Snap16 August 2018Updated 7 seconds ago

Indonesia: Are state budget and growth targets achievable?

President Jokowi's 2019 budget targets of 5.3% GDP growth and a fiscal deficit of -1.84% of GDP are indeed achievable in our view. But the assumption of a stronger Indonesian rupiah (IDR) is a reason for caution 

5.3%

GDP growth target for 2019

In line with current consensus forecast

Assumptions for the targets are generally reasonable

President Jokowi’s budget for 2019 with GDP growth of 5.3% and a fiscal deficit at -1.84% of GDP looks attainable to us. The 2019 GDP target is in line with the current consensus forecast and lower than the initial proposal of 5.4% to 5.8%.

  • The projected moderate pace of economic activity takes into account the difficult external operating environment and includes more realistic expectations.
  • The 2019 budget also assumes a more realistic oil price assumption of $70/bl. This is in contrast to the quite optimistic initial 2018 oil price assumption of around $40-$50/bl. The current average oil price is around $65-70/bl. With a more realistic oil assumption, the fiscal challenge of 2018 of increasing the energy subsidy could be minimised in 2019.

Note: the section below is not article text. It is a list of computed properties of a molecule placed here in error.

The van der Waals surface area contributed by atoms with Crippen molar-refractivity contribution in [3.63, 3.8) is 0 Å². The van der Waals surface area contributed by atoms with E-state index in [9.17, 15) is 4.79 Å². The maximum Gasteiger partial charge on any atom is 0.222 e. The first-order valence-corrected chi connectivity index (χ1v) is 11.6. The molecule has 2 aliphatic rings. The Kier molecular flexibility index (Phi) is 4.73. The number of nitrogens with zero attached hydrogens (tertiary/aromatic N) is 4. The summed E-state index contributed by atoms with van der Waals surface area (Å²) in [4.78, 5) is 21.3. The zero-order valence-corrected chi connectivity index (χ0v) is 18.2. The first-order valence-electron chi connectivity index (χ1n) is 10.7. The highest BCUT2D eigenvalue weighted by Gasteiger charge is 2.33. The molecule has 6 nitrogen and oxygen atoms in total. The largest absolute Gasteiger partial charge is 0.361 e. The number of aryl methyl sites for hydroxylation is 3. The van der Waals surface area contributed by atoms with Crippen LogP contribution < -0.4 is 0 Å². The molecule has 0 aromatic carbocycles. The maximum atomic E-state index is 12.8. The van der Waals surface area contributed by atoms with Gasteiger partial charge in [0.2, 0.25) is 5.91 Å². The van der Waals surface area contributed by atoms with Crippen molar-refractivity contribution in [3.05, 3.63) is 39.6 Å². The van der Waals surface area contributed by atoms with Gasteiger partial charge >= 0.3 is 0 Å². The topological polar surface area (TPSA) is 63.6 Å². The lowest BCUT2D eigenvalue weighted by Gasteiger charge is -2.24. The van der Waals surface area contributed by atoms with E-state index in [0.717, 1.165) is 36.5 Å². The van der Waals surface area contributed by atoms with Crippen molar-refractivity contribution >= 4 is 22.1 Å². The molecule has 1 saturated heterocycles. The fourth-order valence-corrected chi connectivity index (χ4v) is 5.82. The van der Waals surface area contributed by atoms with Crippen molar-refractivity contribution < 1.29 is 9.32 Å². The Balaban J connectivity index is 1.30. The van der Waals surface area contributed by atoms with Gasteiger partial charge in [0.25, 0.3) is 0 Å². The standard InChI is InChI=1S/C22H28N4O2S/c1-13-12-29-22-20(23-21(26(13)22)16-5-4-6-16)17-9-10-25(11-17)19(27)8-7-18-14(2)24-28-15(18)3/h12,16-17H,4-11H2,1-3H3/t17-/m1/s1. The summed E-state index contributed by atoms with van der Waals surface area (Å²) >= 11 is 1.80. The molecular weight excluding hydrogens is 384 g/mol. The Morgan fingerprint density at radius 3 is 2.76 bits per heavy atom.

There is reason to think that the performance of the government in 2019 will not deviate much from the proposed 2019 fiscal deficit of -1.84% of GDP.

  • The 2019 budget proposal estimates that revenues will increase by 12.6%, which would support 10% expenditure growth. Recent government performance supports this target.
  • The government’s seven-month 2018 fiscal performance of -1.02% deficit to GDP is below the operating 2018 fiscal deficit target of 2.12%. Government revenues for the seven month period increased due to a 23% rise in non-tax revenue collection and a 16% increase in the collection of customs and excise tax. 
  • A cause for concern is the possible IDR assumption of IDR14400, which is around 1.6% stronger than current levels. This could be difficult unless the government and central bank are successful in reducing the current account deficit from -3% of GDP in 2Q to closer to -2.5% of GDP. The consensus forecast is -2.3% of GDP in 2019. A deteriorating current account deficit would keep the IDR on the defensive in 2019 and thus could frustrate economic planners.